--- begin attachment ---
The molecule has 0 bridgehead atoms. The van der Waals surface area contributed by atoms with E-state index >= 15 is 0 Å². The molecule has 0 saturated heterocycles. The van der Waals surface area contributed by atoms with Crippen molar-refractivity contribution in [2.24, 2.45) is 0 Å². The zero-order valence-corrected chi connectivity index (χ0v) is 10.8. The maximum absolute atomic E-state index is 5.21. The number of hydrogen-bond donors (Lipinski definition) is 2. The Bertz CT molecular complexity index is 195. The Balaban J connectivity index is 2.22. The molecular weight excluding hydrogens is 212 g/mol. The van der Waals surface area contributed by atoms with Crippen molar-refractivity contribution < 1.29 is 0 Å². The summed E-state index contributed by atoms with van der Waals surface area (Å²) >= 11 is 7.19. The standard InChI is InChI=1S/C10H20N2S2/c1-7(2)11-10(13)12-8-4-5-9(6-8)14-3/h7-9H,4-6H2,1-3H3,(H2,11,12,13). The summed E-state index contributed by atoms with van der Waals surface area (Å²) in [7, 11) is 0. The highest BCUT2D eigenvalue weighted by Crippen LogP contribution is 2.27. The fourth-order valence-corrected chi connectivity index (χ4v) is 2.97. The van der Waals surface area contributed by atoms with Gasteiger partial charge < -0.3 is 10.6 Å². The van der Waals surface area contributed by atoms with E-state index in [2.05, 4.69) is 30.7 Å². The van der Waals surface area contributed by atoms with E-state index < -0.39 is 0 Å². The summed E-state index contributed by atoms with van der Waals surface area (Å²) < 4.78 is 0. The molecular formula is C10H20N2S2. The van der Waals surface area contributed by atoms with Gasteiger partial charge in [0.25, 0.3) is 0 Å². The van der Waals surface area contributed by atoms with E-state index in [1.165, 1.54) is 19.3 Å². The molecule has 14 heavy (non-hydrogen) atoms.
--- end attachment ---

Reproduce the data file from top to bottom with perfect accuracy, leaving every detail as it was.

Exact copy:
The molecule has 0 bridgehead atoms. The van der Waals surface area contributed by atoms with E-state index >= 15 is 0 Å². The molecule has 0 saturated heterocycles. The van der Waals surface area contributed by atoms with Crippen molar-refractivity contribution in [2.24, 2.45) is 0 Å². The zero-order valence-corrected chi connectivity index (χ0v) is 10.8. The maximum absolute atomic E-state index is 5.21. The number of hydrogen-bond donors (Lipinski definition) is 2. The Bertz CT molecular complexity index is 195. The Balaban J connectivity index is 2.22. The molecular weight excluding hydrogens is 212 g/mol. The van der Waals surface area contributed by atoms with Crippen molar-refractivity contribution < 1.29 is 0 Å². The summed E-state index contributed by atoms with van der Waals surface area (Å²) >= 11 is 7.19. The standard InChI is InChI=1S/C10H20N2S2/c1-7(2)11-10(13)12-8-4-5-9(6-8)14-3/h7-9H,4-6H2,1-3H3,(H2,11,12,13). The summed E-state index contributed by atoms with van der Waals surface area (Å²) in [7, 11) is 0. The highest BCUT2D eigenvalue weighted by Crippen LogP contribution is 2.27. The fourth-order valence-corrected chi connectivity index (χ4v) is 2.97. The van der Waals surface area contributed by atoms with Gasteiger partial charge < -0.3 is 10.6 Å². The van der Waals surface area contributed by atoms with E-state index in [2.05, 4.69) is 30.7 Å². The van der Waals surface area contributed by atoms with E-state index < -0.39 is 0 Å². The summed E-state index contributed by atoms with van der Waals surface area (Å²) < 4.78 is 0. The molecular formula is C10H20N2S2. The van der Waals surface area contributed by atoms with Gasteiger partial charge in [0.25, 0.3) is 0 Å². The van der Waals surface area contributed by atoms with E-state index in [1.165, 1.54) is 19.3 Å². The molecule has 14 heavy (non-hydrogen) atoms.